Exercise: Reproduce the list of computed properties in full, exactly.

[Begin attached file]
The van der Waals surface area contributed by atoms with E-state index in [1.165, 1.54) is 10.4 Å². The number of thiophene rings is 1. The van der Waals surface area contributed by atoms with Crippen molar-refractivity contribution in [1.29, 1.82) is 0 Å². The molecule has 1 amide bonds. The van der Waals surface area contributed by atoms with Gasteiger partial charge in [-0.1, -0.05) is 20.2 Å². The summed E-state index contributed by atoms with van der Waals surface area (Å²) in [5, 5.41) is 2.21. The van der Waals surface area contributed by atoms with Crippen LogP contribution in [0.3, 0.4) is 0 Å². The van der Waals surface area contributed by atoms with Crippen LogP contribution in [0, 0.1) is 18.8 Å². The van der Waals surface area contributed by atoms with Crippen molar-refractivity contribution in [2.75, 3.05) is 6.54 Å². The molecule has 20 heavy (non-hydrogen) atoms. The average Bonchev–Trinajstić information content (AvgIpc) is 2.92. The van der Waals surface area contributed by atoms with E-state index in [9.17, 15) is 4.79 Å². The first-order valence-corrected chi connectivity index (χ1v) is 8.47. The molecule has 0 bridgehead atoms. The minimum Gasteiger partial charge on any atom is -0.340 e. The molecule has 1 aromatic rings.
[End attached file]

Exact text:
The van der Waals surface area contributed by atoms with E-state index in [1.165, 1.54) is 10.4 Å². The number of thiophene rings is 1. The van der Waals surface area contributed by atoms with Crippen molar-refractivity contribution in [1.29, 1.82) is 0 Å². The molecule has 1 amide bonds. The van der Waals surface area contributed by atoms with Gasteiger partial charge in [-0.1, -0.05) is 20.2 Å². The summed E-state index contributed by atoms with van der Waals surface area (Å²) in [5, 5.41) is 2.21. The van der Waals surface area contributed by atoms with Crippen LogP contribution in [0.3, 0.4) is 0 Å². The van der Waals surface area contributed by atoms with Crippen LogP contribution in [0, 0.1) is 18.8 Å². The van der Waals surface area contributed by atoms with Crippen molar-refractivity contribution in [2.75, 3.05) is 6.54 Å². The molecule has 20 heavy (non-hydrogen) atoms. The average Bonchev–Trinajstić information content (AvgIpc) is 2.92. The van der Waals surface area contributed by atoms with E-state index in [9.17, 15) is 4.79 Å². The first-order valence-corrected chi connectivity index (χ1v) is 8.47. The molecule has 0 bridgehead atoms. The minimum Gasteiger partial charge on any atom is -0.340 e. The molecule has 1 aromatic rings.